Wifisfuneral Is Trying to Win With Music, Not Memes

"When you look at the industry nowadays, you see nothing but characters and memes."

South Florida rap artist Wifisfuneral might not have a Wikipedia page to his name but what he does have is a record deal with Interscope/Alamo Records and a vision for his future.

Last week, the 20-year-old sat down for an interview on Real Late with Rosenberg, and in addition to discussing why the South Florida rap scene is buzzing and the origin story behind his stage name, Wifi passionately explained why he wants to leave a mark on the industry because of his music—not for being a character or a meme. 

"When you look at the industry nowadays, you see nothing but characters and memes, and this and this and that," Wifi told host Peter Rosenberg. "There's a certain formula or certain way you need to do something to get to a level that all of these artists are at. I don't wanna name drop, but all these artists. I wanna break that barrier, I want to bring it back to the music. I want people to focus on making good music and be known for just making good music."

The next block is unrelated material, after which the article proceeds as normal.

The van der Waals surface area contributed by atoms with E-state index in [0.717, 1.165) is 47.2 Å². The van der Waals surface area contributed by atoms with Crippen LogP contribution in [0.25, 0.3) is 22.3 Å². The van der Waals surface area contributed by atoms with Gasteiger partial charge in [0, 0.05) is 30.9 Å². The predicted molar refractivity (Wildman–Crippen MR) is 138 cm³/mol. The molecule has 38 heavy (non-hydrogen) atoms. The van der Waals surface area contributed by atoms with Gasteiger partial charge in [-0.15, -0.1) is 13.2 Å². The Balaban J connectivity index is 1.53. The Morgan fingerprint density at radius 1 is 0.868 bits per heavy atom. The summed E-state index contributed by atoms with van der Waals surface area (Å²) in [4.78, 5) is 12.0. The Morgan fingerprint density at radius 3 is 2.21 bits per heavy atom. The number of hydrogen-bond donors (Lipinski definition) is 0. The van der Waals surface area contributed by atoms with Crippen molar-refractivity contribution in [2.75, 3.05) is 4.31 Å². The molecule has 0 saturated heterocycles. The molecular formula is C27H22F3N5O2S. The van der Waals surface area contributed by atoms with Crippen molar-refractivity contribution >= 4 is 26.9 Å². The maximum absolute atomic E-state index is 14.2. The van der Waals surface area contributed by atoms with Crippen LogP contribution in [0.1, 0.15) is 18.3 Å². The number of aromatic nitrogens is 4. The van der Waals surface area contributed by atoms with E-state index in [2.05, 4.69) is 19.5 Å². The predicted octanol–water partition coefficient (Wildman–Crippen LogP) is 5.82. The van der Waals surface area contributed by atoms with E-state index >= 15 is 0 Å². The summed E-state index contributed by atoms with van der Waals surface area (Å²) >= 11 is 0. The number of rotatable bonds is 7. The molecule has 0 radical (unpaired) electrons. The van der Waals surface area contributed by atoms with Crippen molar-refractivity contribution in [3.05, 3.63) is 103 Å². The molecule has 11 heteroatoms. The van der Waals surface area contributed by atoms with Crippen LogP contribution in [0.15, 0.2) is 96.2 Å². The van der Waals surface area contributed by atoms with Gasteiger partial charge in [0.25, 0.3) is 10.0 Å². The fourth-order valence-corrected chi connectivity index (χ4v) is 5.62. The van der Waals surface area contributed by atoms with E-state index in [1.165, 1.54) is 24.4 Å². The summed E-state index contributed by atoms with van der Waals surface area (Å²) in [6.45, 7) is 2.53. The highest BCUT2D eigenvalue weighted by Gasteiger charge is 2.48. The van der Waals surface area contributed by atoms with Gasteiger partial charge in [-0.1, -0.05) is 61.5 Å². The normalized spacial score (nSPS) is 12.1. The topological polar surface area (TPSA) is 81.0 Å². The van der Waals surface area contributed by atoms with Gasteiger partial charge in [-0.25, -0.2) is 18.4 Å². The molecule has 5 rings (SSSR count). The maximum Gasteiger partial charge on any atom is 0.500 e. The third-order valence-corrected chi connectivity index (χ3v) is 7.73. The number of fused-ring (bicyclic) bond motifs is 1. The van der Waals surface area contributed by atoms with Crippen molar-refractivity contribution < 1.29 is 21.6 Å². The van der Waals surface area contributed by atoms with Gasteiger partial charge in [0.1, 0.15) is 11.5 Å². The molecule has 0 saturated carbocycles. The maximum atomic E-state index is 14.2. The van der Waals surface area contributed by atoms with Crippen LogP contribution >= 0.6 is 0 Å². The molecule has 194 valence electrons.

For anyone who has pressed play on Wifi's music, in particular, his August release, Boy Who Cried Wolf, it's hard to separate the Floridian from many of his peers. Sonically, his material is standard fare for 2017—ignorant, turn up production and lyrics about popping pills and getting in trouble with the law. 

Wifi's ambitious approach to "breaking that barrier" should be commended, but in order to actually achieve his goal, he'll most likely have to change his approach to making music. In order to be known for making great music, an artist must focus on making timeless music and nothing in Wifi's concise catalog (so far) suggests he's up to the task.